Bombardier will design and supply all of the system-wide Electrical and Mechanical (E&M) elements for the six-station monorail system, including six INNOVIA Monorail 300 trains (12 cars) with BOMBARDIER CITYFLO 650 automatic train control technology for driverless operation as well as providing project management, systems engineering and integration, testing, and commissioning.
Washington Metropolitan Area Transit Authority’s Board of Directors has approved a contract with Kawasaki Rail Car Inc. to manufacture 428 rapid transit cars, known as the 7,000-Series model, for $886 million.
Approximately 300 cars will be used to replace Metro’s older 1,000-Series cars, in service since Washington Metro began operations in 1976. Another 128 cars will be used for Metro’s planned service extension to Dulles International Airport. The cars will begin arriving on the property for revenue service in 2013, with all 428 cars delivered by 2016.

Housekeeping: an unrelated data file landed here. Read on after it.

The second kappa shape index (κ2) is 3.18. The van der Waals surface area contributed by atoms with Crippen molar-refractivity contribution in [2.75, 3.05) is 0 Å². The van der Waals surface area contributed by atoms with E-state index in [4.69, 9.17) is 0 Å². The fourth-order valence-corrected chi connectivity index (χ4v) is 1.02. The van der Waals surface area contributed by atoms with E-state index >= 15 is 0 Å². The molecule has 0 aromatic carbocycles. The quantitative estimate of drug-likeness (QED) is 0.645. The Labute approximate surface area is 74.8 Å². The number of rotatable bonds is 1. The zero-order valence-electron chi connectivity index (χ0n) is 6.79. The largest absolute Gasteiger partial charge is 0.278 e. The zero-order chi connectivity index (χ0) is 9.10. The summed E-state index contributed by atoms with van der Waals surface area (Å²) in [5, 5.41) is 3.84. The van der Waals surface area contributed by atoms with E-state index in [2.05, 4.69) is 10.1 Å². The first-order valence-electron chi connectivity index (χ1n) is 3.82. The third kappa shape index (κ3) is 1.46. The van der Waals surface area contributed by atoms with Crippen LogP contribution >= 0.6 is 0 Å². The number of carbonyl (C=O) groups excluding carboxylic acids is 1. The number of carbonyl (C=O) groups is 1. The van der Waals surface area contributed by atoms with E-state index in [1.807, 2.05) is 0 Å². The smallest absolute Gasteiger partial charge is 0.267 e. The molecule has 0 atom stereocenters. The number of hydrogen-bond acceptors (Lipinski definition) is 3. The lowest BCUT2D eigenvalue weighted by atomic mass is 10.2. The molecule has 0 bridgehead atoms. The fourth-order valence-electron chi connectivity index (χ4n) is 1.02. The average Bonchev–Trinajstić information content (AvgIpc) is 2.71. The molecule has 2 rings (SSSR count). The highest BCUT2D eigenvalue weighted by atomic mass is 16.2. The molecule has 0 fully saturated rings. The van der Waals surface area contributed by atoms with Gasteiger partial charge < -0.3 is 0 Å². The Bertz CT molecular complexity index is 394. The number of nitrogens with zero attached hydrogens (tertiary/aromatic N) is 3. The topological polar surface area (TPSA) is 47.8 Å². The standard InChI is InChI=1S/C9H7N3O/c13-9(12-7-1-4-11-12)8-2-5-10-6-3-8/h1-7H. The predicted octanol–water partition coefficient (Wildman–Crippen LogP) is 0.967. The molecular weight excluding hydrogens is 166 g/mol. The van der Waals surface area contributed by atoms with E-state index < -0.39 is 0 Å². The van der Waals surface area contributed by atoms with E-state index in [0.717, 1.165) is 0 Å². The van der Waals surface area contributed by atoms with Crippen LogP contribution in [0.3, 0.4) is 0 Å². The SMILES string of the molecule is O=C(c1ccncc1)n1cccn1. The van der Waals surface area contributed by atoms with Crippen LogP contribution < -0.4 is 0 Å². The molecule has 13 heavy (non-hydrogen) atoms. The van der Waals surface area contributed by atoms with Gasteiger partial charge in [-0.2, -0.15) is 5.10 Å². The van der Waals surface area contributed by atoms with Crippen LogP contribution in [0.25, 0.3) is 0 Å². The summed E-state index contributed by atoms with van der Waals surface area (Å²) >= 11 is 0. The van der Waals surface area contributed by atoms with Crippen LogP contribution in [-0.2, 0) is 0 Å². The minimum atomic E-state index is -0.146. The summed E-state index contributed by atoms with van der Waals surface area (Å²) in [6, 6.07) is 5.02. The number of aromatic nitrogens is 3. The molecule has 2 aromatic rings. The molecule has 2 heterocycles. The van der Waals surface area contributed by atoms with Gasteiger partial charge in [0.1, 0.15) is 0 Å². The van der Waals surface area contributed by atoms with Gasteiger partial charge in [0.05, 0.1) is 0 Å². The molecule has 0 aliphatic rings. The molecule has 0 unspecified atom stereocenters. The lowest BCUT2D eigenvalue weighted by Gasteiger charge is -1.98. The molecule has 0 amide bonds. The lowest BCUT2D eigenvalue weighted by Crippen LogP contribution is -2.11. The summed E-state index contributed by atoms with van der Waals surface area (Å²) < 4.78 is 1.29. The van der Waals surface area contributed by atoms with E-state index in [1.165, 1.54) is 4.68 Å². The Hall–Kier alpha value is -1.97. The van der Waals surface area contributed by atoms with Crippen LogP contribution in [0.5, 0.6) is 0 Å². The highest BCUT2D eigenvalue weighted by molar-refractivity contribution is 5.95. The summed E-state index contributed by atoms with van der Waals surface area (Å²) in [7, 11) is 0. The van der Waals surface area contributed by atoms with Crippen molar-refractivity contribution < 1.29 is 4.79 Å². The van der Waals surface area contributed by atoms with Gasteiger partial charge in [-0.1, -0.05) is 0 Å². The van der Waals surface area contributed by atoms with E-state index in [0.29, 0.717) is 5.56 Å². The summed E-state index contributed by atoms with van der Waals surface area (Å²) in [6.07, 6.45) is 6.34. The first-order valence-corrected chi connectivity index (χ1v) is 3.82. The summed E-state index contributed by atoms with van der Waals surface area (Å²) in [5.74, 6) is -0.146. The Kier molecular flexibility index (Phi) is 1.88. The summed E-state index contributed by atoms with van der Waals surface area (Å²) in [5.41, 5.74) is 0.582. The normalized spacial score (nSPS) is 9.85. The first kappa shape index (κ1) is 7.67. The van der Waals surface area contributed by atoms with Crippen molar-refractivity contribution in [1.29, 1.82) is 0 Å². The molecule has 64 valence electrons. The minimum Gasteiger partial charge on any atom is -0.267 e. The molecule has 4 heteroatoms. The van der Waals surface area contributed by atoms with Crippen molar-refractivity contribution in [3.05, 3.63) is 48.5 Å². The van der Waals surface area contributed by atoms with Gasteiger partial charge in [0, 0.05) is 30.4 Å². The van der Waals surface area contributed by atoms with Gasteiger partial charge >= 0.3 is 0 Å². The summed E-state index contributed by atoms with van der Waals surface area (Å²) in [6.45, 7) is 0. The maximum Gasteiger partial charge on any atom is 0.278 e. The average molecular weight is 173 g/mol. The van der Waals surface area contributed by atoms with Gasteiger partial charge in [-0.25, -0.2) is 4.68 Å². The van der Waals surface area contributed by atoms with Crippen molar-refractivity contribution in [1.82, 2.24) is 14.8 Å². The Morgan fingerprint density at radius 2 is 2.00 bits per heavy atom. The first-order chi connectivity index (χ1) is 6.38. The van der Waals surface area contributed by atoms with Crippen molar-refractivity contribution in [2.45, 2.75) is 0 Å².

WMATA officials said the cars will have improved crash energy management systems, extra leg room, and other amenities. Metro Interim General Manager Richard Sarles says it’s a significant move in following through on a National Transportation Safety Board recommendation.
“Metro remains dedicated to providing the best service, equipment, and facilities possible for our customers,” said Metro Board Chairman Peter Benjamin. “Today’s action will allow us to move forward with a critical item that will enhance safety and help bring our system nearer to a state of good repair.”
Vancouver’s TransLink incentive to expand, and market, rail and transit options. The momentum is likely to continue.
L.B. Foster Co. announced Friday that it is extending its previously announced cash tender offer for all outstanding shares of common stock of Portec Rail Products, Inc., until July 30. The tender offer, made through wholly owned subsidiary Foster Thomas Co., was previously set to expire June 1.
As of May 27, 5,658,470 shares of common stock had been tendered in and not withdrawn from the offer. These tendered shares constituted 58.93% of the outstanding shares of common stock.